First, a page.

Midcentury Furniture and Designers
The market for midcentury design shows no signs of slowing. The resurgence of this style means original pieces are in high demand at auctions and specialty shops. Retailers from Target to CB2 sell midcentury-inspired pieces—but there’s no such thing as replicated authenticity. Our guide offers tips on finding masterpieces from the era and seamlessly incorporating them into your home now.
A midcentury primer
Midcentury design is a movement from the middle of the 20th century that encompassed everything from architecture and furniture to textiles and graphic design. The shared aesthetic is best summarized in two words: simplicity and efficiency. In lieu of frivolous flourishes, midcentury designers favored clean lines and functionality. This minimalist approach to furniture and decor continues to appeal to today’s homeowners.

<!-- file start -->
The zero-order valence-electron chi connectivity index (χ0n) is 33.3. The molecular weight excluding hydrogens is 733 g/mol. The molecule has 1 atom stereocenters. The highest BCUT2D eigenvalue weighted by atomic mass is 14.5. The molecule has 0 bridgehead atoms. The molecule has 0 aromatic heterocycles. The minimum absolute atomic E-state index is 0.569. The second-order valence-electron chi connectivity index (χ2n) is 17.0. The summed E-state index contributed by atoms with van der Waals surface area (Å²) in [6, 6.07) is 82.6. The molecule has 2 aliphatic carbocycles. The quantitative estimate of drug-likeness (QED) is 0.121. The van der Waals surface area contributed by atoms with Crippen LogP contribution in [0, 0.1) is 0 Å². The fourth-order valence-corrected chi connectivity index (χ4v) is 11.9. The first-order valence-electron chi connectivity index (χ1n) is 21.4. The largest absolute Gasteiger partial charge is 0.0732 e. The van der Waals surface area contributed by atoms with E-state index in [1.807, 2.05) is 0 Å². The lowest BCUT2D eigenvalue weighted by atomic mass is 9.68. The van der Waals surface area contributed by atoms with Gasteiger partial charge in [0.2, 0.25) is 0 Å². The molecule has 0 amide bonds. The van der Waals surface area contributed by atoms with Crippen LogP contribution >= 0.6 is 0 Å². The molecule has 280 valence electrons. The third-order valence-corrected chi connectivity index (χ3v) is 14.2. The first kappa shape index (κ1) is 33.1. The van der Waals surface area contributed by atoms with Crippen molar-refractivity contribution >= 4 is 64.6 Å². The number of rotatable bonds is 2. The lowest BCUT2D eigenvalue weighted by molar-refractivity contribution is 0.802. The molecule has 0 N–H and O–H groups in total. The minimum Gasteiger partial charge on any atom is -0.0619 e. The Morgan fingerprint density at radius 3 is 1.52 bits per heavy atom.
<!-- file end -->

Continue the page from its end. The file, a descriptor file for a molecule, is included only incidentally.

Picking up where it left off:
Iconic midcentury furniture
George Nelson’s marshmallow sofas. Arne Jacobsen’s egg chairs. George Nakashima’s cabinets. Charles and Ray Eames’ loungers. These quintessential midcentury pieces and other designs by masters like Eero Saarinen and Herman Miller command high prices today. Finding the right piece can be a challenge in and of itself. High-end consigners and interior designers specializing in midcentury design can help you locate the right piece for your collection, or you can peruse online auctions at sites like eBay and 1stdibs. As with any expensive purchase, carefully review policies on shipping, condition, insurance and returns before finalizing the purchase. Keep in mind, however, that even if that avocado-colored womb chair isn’t right for your den, there will likely be a market for it among collectors and auctioneers, so long as it’s authentic.
Midcentury décor done right
The trick of midcentury décor is creating a consistent design without it looking dated or overdone. Midcentury accents include quirky touches, like statement lighting and graphic patterns, but be sure to include some fresh, modern pieces that work well with the timelessness and minimalism of midcentury. Some fabric companies from the midcentury era, like Marimekko and Knoll, offer fresh takes on classic designs to help you strike the right balance between then and now.